a) The fact that characters in songs by Bon Jovi and Bruce Springsteen set in New Jersey always work in factories
b) The music made by bands from New Jersey are so bloody awful that it can only be produced by people with severe hearing damage caused by the kind of heavy machinery you would find in a factory.

New Jersey by Bon Jovi is typical of an album by a New Jersey band. Chocked full of one dimensional cliched blue collar workers, and guitar riffs that went out with Lynard Skinnard (only perpetuated by his brother Richard Skinnard on Radio One at the time). This filth was peddled to the British public by Jonathon King in his woefully mistitled Entertainment USA program. King was rightly sent to prison for this.

But what of Jon Bon Jovi and the band he must have spend ages thinking of a name for (see also Van Halen)? What of this world striding album, which filled stadiums everywhere, just asking to be carpet bombed? Well it have a distinctive cover, being grey writing on a grey background which should have suggest how dull its tunes really were. The big hit from it was probably Bad Medicine, which should also have been titled Bloody Awful Song. JBJ’s cowboy fetish kicked in around here as well, which was amusing considering if any cowboy had hair like his they would have been run out of town. And New Jersey has a very minor history of cowboy action.

That said I always saw this album as a call to arms to me way back in 1989. It opens with Lay Your Hands On Me, after all. Which if I ever had a chance to do no amount of medicine, good or bad, would fix Jon Bon Jovi’s poodle haired pretty boy face.

The Lord Palmerston

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The Lord Palmerston is a solid gastropub. Usual fayre, spartan look. It did however have a good line in locals and banter, which became evident when the various rugby types were barred from the pub for supporting the wrong team, and roundly abused across the room. It was all quite fun.

However binge drink culture appears to be taking over everywhere. To see a kid, probably still in nappies, vomiting on the floor after just being in the pub for half an hour was most disheartening. They can’t take their drinks these days. Luckily myself and my companion had finished our food and were therefore were not put off. However there is a simple moral to this tale.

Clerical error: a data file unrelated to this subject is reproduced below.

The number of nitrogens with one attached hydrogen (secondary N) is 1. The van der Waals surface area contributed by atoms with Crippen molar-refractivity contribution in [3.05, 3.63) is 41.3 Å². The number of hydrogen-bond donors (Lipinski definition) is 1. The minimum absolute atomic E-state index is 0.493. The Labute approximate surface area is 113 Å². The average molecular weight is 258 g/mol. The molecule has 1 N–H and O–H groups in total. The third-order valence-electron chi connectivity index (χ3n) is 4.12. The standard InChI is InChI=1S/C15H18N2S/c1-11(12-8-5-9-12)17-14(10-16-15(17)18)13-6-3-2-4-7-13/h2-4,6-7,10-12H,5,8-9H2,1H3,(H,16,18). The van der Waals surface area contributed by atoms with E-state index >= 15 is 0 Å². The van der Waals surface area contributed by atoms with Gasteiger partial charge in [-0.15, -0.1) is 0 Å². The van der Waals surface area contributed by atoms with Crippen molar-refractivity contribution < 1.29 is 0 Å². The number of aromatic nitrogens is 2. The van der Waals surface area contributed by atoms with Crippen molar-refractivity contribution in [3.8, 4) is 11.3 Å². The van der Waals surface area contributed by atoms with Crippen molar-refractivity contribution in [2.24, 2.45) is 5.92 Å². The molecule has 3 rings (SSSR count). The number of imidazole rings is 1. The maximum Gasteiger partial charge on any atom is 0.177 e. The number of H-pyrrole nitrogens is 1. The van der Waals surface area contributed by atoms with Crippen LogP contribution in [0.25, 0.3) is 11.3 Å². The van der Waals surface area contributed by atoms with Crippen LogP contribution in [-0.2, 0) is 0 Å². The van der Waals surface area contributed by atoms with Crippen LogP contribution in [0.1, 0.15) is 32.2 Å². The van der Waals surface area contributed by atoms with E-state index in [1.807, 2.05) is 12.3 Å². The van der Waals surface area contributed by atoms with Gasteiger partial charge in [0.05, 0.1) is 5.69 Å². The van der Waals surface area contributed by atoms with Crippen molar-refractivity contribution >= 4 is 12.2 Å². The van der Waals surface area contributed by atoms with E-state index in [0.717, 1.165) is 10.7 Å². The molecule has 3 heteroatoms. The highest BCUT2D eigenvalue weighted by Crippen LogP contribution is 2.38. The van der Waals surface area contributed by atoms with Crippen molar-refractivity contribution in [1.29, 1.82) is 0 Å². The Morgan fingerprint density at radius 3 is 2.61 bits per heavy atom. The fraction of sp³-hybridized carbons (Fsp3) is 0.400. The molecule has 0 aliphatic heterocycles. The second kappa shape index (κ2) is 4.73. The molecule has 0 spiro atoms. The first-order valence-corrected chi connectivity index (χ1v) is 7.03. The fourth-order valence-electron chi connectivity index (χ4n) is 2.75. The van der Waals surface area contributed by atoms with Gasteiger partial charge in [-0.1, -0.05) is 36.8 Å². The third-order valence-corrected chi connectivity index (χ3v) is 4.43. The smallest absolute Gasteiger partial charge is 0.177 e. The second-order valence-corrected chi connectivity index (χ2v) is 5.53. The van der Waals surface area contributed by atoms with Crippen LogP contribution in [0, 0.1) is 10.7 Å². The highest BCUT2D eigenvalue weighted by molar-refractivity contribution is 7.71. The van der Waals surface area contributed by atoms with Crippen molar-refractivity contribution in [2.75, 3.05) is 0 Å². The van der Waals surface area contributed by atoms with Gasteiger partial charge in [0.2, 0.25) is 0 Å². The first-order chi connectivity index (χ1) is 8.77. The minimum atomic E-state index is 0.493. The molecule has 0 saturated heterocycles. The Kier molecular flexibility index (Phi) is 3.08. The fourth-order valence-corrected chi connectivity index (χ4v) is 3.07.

Thou shalt not take nine month old babies to the pub.

THE FT TOP 100 SONGS 89. REEL 2 REEL feat THE MAD STUNTMAN – “I Like To Move It”

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THE FT TOP 100 SONGS
89. REEL 2 REEL feat THE MAD STUNTMAN – “I Like To Move It”

This had a previous life as “Jazz It Up” by the Erick Morillo Project, a funky disco-house number which no doubt kept many a party rollin’ with its tasteful floorfilling vibe. In barges the Mad Stuntman and credibility flies out of the window to be replaced by multi-million sales and the love of all mankind. “I spent forever tracking down the original” sniffed someone on a DJ board I googled, well ha! cos apparently it was on the B-Side.

I am sure that “Jazz It Up” is a fine record, the drums on this refit are satisfyingly crunchy after all and the groove is propulsive. But let’s face it, this song would not be on this list were it not for Stuntman, M. What you will learn about this force of nature by the end of the song:

i) he is a stuntman
ii) he is mad (these two facts gleaned from the sleeve but nothing he does on wax suggests otherwise)
iii) he is physically fit
iv) he likes to move it move it. To reinforce this last the follow-up is called “Go On Move” and isn’t quite as great.

It is a record that everybody wants to hear, especially if they’ve had a drink or two. They may not think they want to hear it but they do. The perfect marriage of a high-class groove and a low-brow energy.

Where have all the good themes gone?

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Where have all the good themes gone?

In the pub on Friday night a question was posed – what was the last really good TV theme? It sparked plenty of discussion. We took a rockist position on the subject, dismissing the two most prevalent trends in themery viz.

i) a real actual song being used as the theme
ii) a collection of atmospheric or dramatic noises (eg 24)

These two things actually sit at opposite ends of a continuum, in the middle of which are the ‘classic’ themes of mass nostalgia. At one end we have the theme as a discrete song which could exist happily separate from its show. At the other we have the theme as the briefest of sonic place-markers. The themes which cropped up in our conversation tended to sit in the middle – as memorable and catchy as a pop single but indissoluble from their show.

Given that some of us (well, me) were happy to even praise The Tripods theme tune it’s more than likely that we were letting nostalgia get the better of us. But is there a kernel of truth to the idea that the theme tune is in some kind of decline?

When random acts of kindness GO BAD

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When random acts of kindness GO BAD: a heartwarming tale of charity, neighbourliness, and litigation.